FIG. 1 (a) shows the change in color saturation (C*) and FIG. 1(b) the change in lightness (L*) in CIELAB units. A change of 0.5 unit in saturation and lightness can easily be detected with the naked eye in the case of yellow pigments.

FIG. 2 shows the apparatus employed for carrying out the processes of the non-limiting examples hereinbelow.

Glass tube (2) filled with steel wool (3) to increase the field gradient is arranged in an electromagnet (1) having a field strength of about 4 k0e. The pigment suspension to be tested is passed through the tube from the storage vessel (6) provided with a stirrer and collected in the receiver (5). A pipe (4) is used for ventilation.


1000 ml of a suspension (solids content 50 g/l) of a washed iron oxide yellow sludge containing Fe3 O4 and C produced by the aniline process with cast iron turnings (German Pat. No. 515,758) are passed through the apparatus illustrated in FIG. 2 in 5 minutes. The suspension is filtered and the pigment is dried at 140 C. The measured color values of the yellow pigment compared with the non-magnetically purified comparison sample are as follows:

______________________________________          L*   C*       ΔL*                               ΔC*______________________________________Comparison sample withoutmagnetic separation            49.5   3.4                            +2.0 +3.7Sample after magneticseparation       51.5   37.1______________________________________

The Δ-values reflect the improvement in color obtained by magnetic separation.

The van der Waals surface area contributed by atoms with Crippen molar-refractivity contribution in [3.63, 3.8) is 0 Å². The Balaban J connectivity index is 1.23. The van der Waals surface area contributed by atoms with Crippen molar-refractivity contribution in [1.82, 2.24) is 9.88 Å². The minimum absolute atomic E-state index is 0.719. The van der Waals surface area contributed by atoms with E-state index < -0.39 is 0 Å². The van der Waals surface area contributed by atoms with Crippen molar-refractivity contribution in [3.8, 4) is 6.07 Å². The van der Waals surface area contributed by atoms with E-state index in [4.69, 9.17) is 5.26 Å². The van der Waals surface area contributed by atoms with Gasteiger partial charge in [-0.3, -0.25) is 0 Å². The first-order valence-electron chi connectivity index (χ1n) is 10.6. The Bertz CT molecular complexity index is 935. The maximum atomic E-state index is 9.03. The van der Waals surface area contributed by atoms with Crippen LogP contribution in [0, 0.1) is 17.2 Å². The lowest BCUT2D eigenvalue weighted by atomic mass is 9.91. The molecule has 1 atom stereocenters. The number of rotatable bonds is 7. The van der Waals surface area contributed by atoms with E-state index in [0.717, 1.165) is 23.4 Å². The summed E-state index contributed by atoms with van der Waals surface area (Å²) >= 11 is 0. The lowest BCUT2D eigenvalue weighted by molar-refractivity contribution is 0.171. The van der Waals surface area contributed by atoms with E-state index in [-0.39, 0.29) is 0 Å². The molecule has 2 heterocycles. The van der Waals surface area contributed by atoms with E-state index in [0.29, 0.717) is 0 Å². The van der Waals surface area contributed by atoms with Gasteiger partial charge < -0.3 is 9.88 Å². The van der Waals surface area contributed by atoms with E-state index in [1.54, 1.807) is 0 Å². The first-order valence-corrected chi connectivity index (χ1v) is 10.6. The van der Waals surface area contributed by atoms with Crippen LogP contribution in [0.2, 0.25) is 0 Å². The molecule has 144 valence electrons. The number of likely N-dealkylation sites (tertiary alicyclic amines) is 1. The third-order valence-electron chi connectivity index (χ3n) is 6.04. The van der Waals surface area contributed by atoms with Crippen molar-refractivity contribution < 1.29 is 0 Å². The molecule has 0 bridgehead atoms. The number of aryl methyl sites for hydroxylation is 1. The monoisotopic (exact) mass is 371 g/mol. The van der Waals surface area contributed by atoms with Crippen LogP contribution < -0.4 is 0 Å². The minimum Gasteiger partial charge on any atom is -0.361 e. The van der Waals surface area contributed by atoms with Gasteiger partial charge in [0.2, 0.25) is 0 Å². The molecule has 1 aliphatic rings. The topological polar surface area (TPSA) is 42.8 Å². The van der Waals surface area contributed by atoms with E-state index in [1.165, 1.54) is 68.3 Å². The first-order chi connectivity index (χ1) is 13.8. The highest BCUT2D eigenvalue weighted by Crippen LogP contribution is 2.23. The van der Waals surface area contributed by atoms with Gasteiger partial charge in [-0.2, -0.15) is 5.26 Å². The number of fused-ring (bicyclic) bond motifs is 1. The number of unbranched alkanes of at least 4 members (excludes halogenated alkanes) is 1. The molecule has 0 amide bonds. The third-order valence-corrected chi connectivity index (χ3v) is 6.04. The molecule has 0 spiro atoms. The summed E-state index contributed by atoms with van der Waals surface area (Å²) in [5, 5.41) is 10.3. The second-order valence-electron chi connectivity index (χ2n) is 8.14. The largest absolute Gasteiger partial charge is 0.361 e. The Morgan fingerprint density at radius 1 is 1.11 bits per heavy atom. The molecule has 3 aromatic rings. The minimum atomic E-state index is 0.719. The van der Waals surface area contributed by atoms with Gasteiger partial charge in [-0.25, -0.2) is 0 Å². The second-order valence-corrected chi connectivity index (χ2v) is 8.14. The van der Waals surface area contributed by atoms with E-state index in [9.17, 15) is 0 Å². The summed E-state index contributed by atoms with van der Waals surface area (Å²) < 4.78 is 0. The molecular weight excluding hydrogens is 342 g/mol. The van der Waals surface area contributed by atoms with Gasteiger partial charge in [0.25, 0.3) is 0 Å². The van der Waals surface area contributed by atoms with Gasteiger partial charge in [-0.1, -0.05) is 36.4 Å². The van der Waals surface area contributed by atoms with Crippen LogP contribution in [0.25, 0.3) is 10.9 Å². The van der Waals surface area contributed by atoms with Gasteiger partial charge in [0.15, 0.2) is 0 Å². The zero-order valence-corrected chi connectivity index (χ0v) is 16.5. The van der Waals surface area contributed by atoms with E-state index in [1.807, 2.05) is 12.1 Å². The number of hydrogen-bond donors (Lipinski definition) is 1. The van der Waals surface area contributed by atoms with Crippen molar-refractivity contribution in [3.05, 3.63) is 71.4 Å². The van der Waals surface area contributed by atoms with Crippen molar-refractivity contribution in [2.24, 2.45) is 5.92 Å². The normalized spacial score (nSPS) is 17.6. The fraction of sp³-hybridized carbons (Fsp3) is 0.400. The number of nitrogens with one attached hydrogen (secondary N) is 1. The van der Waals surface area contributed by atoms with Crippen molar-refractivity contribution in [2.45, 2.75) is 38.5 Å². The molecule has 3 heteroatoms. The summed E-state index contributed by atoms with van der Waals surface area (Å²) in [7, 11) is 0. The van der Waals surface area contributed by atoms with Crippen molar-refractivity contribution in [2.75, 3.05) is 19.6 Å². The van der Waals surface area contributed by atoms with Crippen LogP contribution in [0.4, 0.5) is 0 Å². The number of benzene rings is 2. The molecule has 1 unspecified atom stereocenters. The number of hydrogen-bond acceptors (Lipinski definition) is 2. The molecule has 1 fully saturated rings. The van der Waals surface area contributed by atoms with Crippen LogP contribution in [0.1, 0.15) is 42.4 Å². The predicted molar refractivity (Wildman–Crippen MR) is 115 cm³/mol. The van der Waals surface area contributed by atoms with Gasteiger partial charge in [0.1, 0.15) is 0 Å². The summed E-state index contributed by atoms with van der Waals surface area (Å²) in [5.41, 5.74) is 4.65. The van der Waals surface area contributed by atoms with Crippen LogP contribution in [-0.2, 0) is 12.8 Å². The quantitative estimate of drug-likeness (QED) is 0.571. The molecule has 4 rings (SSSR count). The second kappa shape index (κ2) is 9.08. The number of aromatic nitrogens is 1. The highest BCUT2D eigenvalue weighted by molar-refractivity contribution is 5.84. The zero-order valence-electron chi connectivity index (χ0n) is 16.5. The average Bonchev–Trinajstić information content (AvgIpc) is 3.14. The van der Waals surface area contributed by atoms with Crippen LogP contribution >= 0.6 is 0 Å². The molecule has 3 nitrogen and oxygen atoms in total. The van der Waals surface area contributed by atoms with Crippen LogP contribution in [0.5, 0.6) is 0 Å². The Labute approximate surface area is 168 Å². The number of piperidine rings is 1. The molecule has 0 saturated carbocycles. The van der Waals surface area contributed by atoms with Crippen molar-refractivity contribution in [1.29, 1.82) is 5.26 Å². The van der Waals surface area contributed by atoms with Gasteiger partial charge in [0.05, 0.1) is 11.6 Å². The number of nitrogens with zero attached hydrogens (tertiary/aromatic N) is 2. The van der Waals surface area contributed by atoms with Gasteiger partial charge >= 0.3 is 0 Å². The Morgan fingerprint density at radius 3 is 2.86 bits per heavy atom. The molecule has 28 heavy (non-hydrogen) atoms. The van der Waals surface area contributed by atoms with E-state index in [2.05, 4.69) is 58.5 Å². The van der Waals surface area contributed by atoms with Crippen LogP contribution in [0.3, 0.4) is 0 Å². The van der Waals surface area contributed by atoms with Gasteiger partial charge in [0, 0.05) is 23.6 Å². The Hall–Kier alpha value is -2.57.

In this Example the required product is retained by magnetic separation while the non-magnetic impurities are washed out. 1000 ml of a washed iron oxide black sludge --Fe3 O4 -- (50 g/l) are passed through the laboratory apparatus illustrated in FIG. 2 in 5 minutes. The apparatus is rinsed with water after the magnetic field has been switched on. The product deposited on the steel wool is then removed with 500 ml of water after the magnetic field has been switched off, the suspension obtained is filtered and the filtered product is dried. The strength of color (as determined in accordance with DIN 53234) of the iron oxide black pigment isolated in this way amounted to 107% in comparison with the magnetically nonpurified starting material.

______________________________________                              Strength of                              colorRemission values         Rx                Ry  Rz                              (%)______________________________________Magnetically non-         20.94  20.97    21.74                              100purified comparisonsampleMagnetically purified         20.06  20.27    21.45                              107sample______________________________________

A washed sample of an iron oxide yellow sludge is adjusted to a solids content of 175 g/l and heated with stirring to 80 C. 0.50% of P2 O5 is then added as Na4 P2 O7 in the form of an aqueous solution (25 g/l) with continued stirring over a period of 30 minutes, followed by stirring for another 30 minutes at 80 C. The suspension is diluted to 50 g/l and 1 liter thereof is passed through the magnet in 5 minutes.

______________________________________                  Color distanceColor values:    L*     C*       ΔL*                                 ΔC*______________________________________Sample before magnetic            51.1   37.7purification                            +4.2 +6.9Sample after magnetic            55.3   44.6purification______________________________________

A reduction in the carbon content of the tested pigments was surprisingly observed after magnetic separation on an iron oxide yellow (α-FeOOH) produced by the aniline process: